I’m going to make a bold statement that many of you might not agree with. But operating systems deployment and creating custom images are a thing of the past. It will still be around for years to come since change does not happen overnight, and most companies have invested heavily in this. But it will start to fade away as more and more companies dare to trust the OEMs that their images are good enough. This will not solve data-loss at all, but it will bring the device back up and running which is often just as important for the user. Creating a custom image is an artform, but soon that artform needs to evolve into something else. There is a shift happening and we need to find other approaches to the old problems when we use new tools.
Today, this will not fit all scenarios. But if you look at the big picture, this could probably cover 80-90% of your user-base. Heck, you could have your users replace disks them self and then recover the operating system (imagine that!).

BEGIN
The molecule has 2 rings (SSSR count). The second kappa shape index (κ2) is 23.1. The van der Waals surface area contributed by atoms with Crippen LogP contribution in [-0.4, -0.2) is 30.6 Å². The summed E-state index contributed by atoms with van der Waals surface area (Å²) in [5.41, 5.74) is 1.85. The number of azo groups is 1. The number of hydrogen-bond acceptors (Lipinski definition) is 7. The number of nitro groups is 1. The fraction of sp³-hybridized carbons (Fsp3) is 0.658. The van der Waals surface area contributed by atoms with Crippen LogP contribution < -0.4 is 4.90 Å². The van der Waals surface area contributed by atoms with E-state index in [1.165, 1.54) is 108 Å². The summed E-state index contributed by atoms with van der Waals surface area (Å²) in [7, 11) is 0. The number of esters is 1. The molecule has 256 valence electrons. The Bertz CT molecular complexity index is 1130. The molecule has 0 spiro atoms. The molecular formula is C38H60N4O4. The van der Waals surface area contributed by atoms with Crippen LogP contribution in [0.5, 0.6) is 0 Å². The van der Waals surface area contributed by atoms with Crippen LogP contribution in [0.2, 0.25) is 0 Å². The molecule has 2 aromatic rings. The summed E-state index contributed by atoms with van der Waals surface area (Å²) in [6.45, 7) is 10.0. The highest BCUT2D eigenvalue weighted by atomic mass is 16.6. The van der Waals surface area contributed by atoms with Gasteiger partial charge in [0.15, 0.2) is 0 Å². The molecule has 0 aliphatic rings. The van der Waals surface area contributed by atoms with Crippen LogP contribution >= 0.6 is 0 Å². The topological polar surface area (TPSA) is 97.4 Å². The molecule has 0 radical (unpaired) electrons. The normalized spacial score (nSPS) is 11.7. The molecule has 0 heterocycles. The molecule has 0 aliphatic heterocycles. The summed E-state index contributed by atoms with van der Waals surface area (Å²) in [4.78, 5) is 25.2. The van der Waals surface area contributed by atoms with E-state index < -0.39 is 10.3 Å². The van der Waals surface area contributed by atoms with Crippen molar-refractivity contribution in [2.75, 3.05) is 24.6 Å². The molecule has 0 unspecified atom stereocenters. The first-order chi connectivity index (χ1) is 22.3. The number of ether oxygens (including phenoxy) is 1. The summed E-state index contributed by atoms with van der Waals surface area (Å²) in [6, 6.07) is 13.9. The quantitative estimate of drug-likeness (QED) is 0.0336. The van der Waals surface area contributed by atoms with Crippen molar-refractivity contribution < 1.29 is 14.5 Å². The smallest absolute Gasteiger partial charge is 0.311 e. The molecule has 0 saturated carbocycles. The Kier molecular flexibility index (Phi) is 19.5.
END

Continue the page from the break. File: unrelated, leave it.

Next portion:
I’ve tried this with several different types of machines and manufacturers, and it works really well. You can even reset a custom image using the built-in reset feature. The result, however, can be a bit strange if you have removed a lot of the built-in apps etc. But the machine will still work and the user might not notice (especially if you make sure to deploy the needed apps to the end-user using Intune).
Combine this with the power of Office 365 and the cloud for storing your documents and work and you will have a pretty sweet setup where the device isn’t that important anymore.
Do explore the different possibilities in using standardized recovery media, but I’m not saying it will solve all your problems but it will take away some headache and hours spent on creating and maintaining custom images.
This is a topic I’ve covered in some earlier article from the aspect of how we did it at my former employer. This time my idea is to cover this in a broader and more generic sense.
Living in 2020, IT is more than ever a big part and an enormous influence on your work environment and how productive you are.